I mostly avoid food festivals these days (long lines, hungry people, ugh) but a festival called Taqueando? Of course I was there. The all-you-can-eat taco festival featuring chefs and taqueros mostly from Southern California and Mexico is Bill Esparza’s reincarnation of Tacolandia, the former LA Weekly-sponsored festival (now independently funded because LA Weekly is owned by conservative a-holes). Despite my food festival kvetching, this festival illustrated perfectly why these types of events can be so important to cities. Especially in LA, where it’s a challenge to get from one end of town to the other, Taqueando was an opportunity to taste food from all over the city. Eaters got to try tacos they may have been lusting after in their IG feeds, and they got to try tacos from places they probably haven’t heard of. And while I think folks were excited to sample from places just over the border like La Guerrerense, Corazon de Tierra, and Tras Horizonte, I’d bet it was also an educational experience for people who haven’t traveled south yet. The vendors seemed genuinely happy to be there too.
Also, the festival was nicely managed, with the lines not too long and lots of aguas and mineral water to wash down the masa and meat. Not to be like “I’m an event producer so I know things,” but I am an event producer and I noticed that clearly the tickets were capped out of consideration for the guests and the vendors— they could have sold way more tickets. Don’t miss it next year if you like tacos (and if not, why are the heck are you here?)
A few of my favorite bites from stands in the area that you might not know about:
A classic Oaxacan snack, tlayudas are thin and crispy tortillas that typically host asiento (lard) beans, cheese, lettuce, tomato and meat on top like a pizza, or folded and crisped up on a grill or comal. Not all tlayudas are created equally though, sometimes they are too dry, or overly loaded with one ingredient (like so cheesy you can’t untangle your mouth from the quesillo). I’ve been meaning to get to Poncho’s stand on Friday nights where they offer homemade moronga (blood sausage) and heirloom corn tlayudas from Oaxaca. It did not disappoint, with a healthy amount of juicy cabbage and salsa to balance the smokey masa and richness of the moronga served on the side. Next to the stand, Odilia, Poncho’s partner hosted a booth for Frente Indígena de Organizaciones Binacionales, a community-based org and coalition of indigenous organizations, communities, and individuals settled in Oaxaca and California. She gave me a cookbook by indigenous Oaxacan women living in LA, so I walked away extra juiced from these two stands.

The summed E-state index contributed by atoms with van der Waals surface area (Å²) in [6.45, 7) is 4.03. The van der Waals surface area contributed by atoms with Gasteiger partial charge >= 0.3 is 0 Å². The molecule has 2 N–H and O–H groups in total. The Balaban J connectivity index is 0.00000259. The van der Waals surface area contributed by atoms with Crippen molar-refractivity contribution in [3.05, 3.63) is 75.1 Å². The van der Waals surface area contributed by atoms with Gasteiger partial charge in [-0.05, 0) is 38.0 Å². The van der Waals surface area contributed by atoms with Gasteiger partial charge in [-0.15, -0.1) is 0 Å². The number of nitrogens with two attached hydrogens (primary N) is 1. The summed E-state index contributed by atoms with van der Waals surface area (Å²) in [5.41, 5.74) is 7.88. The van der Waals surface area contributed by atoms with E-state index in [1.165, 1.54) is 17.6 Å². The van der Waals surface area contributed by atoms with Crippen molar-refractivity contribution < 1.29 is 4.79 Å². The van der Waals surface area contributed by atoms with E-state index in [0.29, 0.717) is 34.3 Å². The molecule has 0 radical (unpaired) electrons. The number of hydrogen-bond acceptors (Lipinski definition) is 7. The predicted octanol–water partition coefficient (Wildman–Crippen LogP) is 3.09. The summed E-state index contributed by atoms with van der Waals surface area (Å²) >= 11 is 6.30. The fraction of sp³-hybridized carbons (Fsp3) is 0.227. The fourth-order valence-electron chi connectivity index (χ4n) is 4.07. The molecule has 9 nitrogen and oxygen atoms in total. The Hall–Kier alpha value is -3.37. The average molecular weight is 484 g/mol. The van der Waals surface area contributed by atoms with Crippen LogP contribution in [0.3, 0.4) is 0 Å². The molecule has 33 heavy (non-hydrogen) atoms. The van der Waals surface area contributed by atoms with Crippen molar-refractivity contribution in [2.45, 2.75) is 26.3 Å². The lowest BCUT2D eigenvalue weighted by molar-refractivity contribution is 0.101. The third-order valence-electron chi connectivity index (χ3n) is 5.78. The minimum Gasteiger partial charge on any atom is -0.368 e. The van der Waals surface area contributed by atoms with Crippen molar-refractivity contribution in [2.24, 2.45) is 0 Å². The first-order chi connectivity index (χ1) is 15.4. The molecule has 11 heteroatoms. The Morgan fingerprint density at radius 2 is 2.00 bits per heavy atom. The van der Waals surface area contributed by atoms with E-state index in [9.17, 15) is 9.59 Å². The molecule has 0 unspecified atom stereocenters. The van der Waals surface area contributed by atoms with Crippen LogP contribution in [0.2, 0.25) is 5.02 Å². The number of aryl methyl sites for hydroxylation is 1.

I was delighted to see this crew from San Diego, who I had the pleasure of collaborating with for my event Mexico in a Bottle in Barrio Logan. There’s a lot that’s cool about them. Their dope logo is a start, but also they serve vegan, vegetarian and meat tacos. Often I find with vegan food that the positioning is anti-meat versus pro-veggie— and you can taste it in the boring soyrizo tacos. I’d always rather have an original like their enoki adovation: enoki mushrooms, cauliflower, broccoli marinated in pineapple vinegar and guajillo chiles. BBQ flavors mingled with a layer of beans, topped with tangy curtido and a pleasant habanero beat salsa, plus cotija and fried onions for a little crunch. Their slightly thicker handmade tortillas are great too. Check them out at pop-ups in southern california.
Slow braised pork ribs in grilled guajillo and BBQ sauce with chile de arbol pepper aioli and pineapple won me over here. Apparently I’m diggin interesting takes on BBQ flavors these days. Check them out as they pop-up around town.
Some of my other favorites from places that have more fama:
I know cauliflower has long been the new kale, but it was struttin yesterday with a number from Guerrilla Tacos and a fish taco riff from this restaurant in Monterrey, Mx. The battered and golden cauliflower was crispy and airy, cut by a burnt salsa macha with pickled onions.
Chef Diego Hernández represented his beautiful restaurant in Valle de Guadalupe with a striped bass taco from Todos Santos.
I didn’t spot too many insects at the festival, but this London-based restaurant made up for it with a fat and crunchy chicatana on top of a cured rockfish and nectarine tostada.
Pork prensado with hibiscus pickled onions— as vibrant as it looked.
I had about 15 tacos by this point, but who can turn down a freshly made flour tortilla, the smell of mesquite, or a luscious guacamole splat? Not I.
Yucatan represented by none other than the poc chuc taco with two types of habanero salsa to sample. I have been missing Yucatan but a trip here might help with that.